The Bible Put God into Charity

The notion that caring for the poor is service of God distinguished Judaism, and later Christianity, from ancient pagan religions. To take an example from this week’s Torah reading of Mishpatim, there is a commandment to provide interest-free loans to the indigent, restrictions on taking collateral for such loans, and an admonition to judges not to “pervert justice” when dealing with the poor. To these teachings, later books of the Pentateuch, along with the rabbinic tradition, add many other obligations to the indigent.

So great was the gap between pagan and Jewish charity that the Roman emperor Julian the Apostate, in his effort to revive paganism, found it “disgraceful” that Greek and Roman temples did not offer social services, and tried to get them to imitate the practice. Gary A. Anderson elaborates:

Julian’s efforts, though well-intentioned, did not establish deep roots. The sociologist Rodney Stark explained this failure as grounded in the fact that there was no natural home in Hellenistic religion for these practices to attach themselves.

Distinctive to biblical religion is both the moral obligation to care for the poor and God’s providential commitment to assure that such care will not go unrewarded.

A defining feature of contemporary discussions of charitable giving is its focus on the motivations of the donor (altruism) and the effectiveness of the donation (social justice). To be sure, each of these factors has deep roots in the Bible and subsequent Jewish and Christian theology. But what is lacking in modern discourse is any significant role for God. When we turn to the sources that informed the structure of charity in the biblical period, however, the single most important factor was that of divine agency.


More about: Ancient Rome, Charity, Christianity, Hebrew Bible, Judaism, Paganism

Hamas Has Its Own Day-After Plan

While Hamas’s leaders continue to reject the U.S.-backed ceasefire proposal, they have hardly been neglecting diplomacy. Ehud Yaari explains:

Over the past few weeks, Hamas leaders have been engaged in talks with other Palestinian factions and select Arab states to find a formula for postwar governance in the Gaza Strip. Held mainly in Qatar and Egypt, the negotiations have not matured into a clear plan so far, but some forms of cooperation are emerging on the ground in parts of the embattled enclave.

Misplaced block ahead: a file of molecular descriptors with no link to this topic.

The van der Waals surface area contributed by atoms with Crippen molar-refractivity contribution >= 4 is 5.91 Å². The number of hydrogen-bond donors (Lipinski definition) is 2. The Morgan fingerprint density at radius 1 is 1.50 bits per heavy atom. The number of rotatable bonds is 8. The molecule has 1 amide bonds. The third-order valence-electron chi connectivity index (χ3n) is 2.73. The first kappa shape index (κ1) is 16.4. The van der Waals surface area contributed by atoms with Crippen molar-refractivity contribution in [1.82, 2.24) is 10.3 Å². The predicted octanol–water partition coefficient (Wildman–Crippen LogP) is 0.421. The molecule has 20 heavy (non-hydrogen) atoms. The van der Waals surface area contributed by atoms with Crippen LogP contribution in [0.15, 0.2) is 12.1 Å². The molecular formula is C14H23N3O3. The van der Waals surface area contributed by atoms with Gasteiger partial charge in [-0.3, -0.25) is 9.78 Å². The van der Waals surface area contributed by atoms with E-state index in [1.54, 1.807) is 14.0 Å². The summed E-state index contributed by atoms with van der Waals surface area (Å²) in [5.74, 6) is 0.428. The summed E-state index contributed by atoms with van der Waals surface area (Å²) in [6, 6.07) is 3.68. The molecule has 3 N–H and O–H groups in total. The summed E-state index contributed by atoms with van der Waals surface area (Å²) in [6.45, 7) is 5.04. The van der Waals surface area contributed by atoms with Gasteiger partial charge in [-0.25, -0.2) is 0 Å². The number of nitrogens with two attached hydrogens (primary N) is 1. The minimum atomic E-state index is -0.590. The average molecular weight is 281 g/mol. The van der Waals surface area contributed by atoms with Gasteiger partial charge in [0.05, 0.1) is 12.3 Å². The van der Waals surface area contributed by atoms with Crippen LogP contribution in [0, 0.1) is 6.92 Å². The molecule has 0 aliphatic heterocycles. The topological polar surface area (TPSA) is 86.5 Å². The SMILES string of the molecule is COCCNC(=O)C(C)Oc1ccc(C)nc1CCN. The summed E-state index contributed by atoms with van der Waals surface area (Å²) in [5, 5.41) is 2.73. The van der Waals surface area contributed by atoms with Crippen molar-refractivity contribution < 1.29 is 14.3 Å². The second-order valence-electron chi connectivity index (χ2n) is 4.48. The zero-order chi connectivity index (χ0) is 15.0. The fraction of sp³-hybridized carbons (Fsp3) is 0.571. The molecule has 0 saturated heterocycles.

Hamas officials have informed their interlocutors that they are willing to support the formation of either a “technocratic government” or one composed of factions that agree to Palestinian “reconciliation.” They have also insisted that security issues not be part of this government’s authority. In other words, Hamas is happy to let others shoulder civil responsibilities while it focuses on rebuilding its armed networks behind the scenes.

Among the possibilities Hamas is investigating is integration into the Palestinian Authority (PA), the very body that many experts in Israel and in the U.S. believe should take over Gaza after the war ends. The PA president Mahmoud Abbas has so far resisted any such proposals, but some of his comrades in the Palestine Liberation Organization (PLO) are less certain:

On June 12, several ex-PLO and PA officials held an unprecedented meeting in Ramallah and signed an initiative calling for the inclusion of additional factions, meaning Hamas. The PA security services had blocked previous attempts to arrange such meetings in the West Bank. . . . Hamas has already convinced certain smaller PLO factions to get on board with its postwar model.

With generous help from Qatar, Hamas also started a campaign in March asking unaffiliated Palestinian activists from Arab countries and the diaspora to press for a collaborative Hamas role in postwar Gaza. Their main idea for promoting this plan is to convene a “Palestinian National Congress” with hundreds of delegates. Preparatory meetings have already been held in Britain, Lebanon, Kuwait, and Qatar, and more are planned for the United States, Spain, Belgium, Australia, and France.

If the U.S. and other Western countries are serious about wishing to see Hamas defeated, and all the more so if they have any hopes for peace, they will have to convey to all involved that any association with the terrorist group will trigger ostracization and sanctions. That Hamas doesn’t already appear toxic to these various interlocutors is itself a sign of a serious failure.

Read more at Washington Institute for Near East Policy

More about: Gaza War 2023, Hamas, Palestinian Authority